FDA approved bosutinib (Bosulif, Pfizer) to treat chronic myelogenous leukemia, a blood and bone marrow disease that usually affects older adults.
FDA approved bosutinib (Bosulif, Pfizer) to treat chronic myelogenous leukemia (CML), a blood and bone marrow disease that usually affects older adults.
An estimated 5,430 men and women will be diagnosed with CML in 2012. Most people with CML have a genetic mutation, called the Philadelphia chromosome, which causes the bone marrow to make an enzyme called tyrosine kinase. This enzyme triggers the development of too many abnormal and unhealthy white blood cells called granulocytes. Granulocytes fight infection.
“Bosulif offers an additional treatment option for patients who either do not respond or cease to respond to other CML treatments or are unable to tolerate the other available treatments,” said Mark Shapiro, MD, PhD, senior director and global medical affairs leader for hematology programs in Pfizer's Oncology Business Unit.
Bosutinib is intended for patients with chronic, accelerated, or blast phase Philadelphia chromosome positive CML who are resistant to or who cannot tolerate other therapies, including imatinib. Bosutinib works by blocking the signal of the tyrosine kinase that promotes the development of abnormal and unhealthy granulocytes.
“With the approval of tyrosine kinase inhibitors, we are seeing improvements in the treatment of CML, based on a better understanding of the molecular basis of the disease,” Richard Pazdur, MD, director of the Office of Hematology and Oncology Products in FDA’s Center for Drug Evaluation and Research, said in a press release. “These improvements have been observed in chronic and accelerated phases of CML.”
Other drugs recently approved by FDA to treat various forms of CML include imatinib (Gleevec, Novartis) in 2001, dasatinib (Sprycel, Bristol-Myers Squibb) in 2006, and nilotinib (Tasigna, Novartis) in 2007.
The safety and effectiveness of bosutinib was evaluated in a single clinical trial that enrolled 546 adult patients who had chronic, accelerated, or blast phase CML. These patients had disease that progressed after treatment with imatinib or imatinib followed by dasatinib and/or nilotinib, or who could not tolerate the side effects of prior therapy. All patients in the trial were treated with bosutinib.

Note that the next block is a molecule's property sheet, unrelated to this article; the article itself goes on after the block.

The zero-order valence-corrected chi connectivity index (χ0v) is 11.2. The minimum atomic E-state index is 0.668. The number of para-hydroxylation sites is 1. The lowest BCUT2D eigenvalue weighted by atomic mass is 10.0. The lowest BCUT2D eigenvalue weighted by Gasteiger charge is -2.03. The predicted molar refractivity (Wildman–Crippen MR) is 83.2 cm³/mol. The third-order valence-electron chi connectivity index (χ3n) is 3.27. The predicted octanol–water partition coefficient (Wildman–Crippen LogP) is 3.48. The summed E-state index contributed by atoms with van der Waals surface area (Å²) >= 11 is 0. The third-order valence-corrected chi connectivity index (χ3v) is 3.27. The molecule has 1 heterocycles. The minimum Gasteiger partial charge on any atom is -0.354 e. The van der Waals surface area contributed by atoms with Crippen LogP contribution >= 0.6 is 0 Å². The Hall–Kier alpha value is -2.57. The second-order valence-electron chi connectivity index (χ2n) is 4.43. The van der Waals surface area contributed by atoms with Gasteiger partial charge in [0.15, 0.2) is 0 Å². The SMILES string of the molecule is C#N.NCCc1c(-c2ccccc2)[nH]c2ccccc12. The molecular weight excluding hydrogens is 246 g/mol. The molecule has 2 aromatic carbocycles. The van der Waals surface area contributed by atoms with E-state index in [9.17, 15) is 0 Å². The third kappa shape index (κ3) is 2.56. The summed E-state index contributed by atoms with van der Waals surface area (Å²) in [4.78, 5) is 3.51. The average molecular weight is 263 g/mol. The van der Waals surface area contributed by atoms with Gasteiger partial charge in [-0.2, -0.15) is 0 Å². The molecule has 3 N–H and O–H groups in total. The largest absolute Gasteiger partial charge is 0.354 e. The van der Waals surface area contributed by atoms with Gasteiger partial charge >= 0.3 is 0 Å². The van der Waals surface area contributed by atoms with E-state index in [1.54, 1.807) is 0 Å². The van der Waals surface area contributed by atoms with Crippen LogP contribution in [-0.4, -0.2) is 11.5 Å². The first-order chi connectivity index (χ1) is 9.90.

In patients with chronic phase CML, efficacy was determined by the number of patients who experienced a major cytogenetic response (MCyR) within the first 24 weeks of treatment. Results showed 34% of patients who had been previously treated with imatinib achieved MCyR after 24 weeks. Of the patients who achieved MCyR at any time, 52.8% had their response last at least 18 months. Among patients previously treated with imatinib followed by dasatinib and/or nilotinib, about 27% achieved MCyR within the first 24 weeks of treatment. Of those who achieved MCyR at any time, 51.4% had their MCyR last at least 9 months.
In patients with accelerated CML previously treated with at least imatinib, 33% had their blood counts that returned to normal range (complete hematologic response) and 55% achieved normal blood counts with no evidence of leukemia (overall hematologic response) within the first 48 weeks of treatment. Meanwhile, 15% and 28% of patients with blast phase CML achieved complete hematologic response and overall hematologic response, respectively.
The most common side effects observed in those receiving bosutinib were diarrhea, nausea, a low level of platelets in the blood (thrombocytopenia), vomiting, abdominal pain, rash, low red blood cell count (anemia), fever, and fatigue.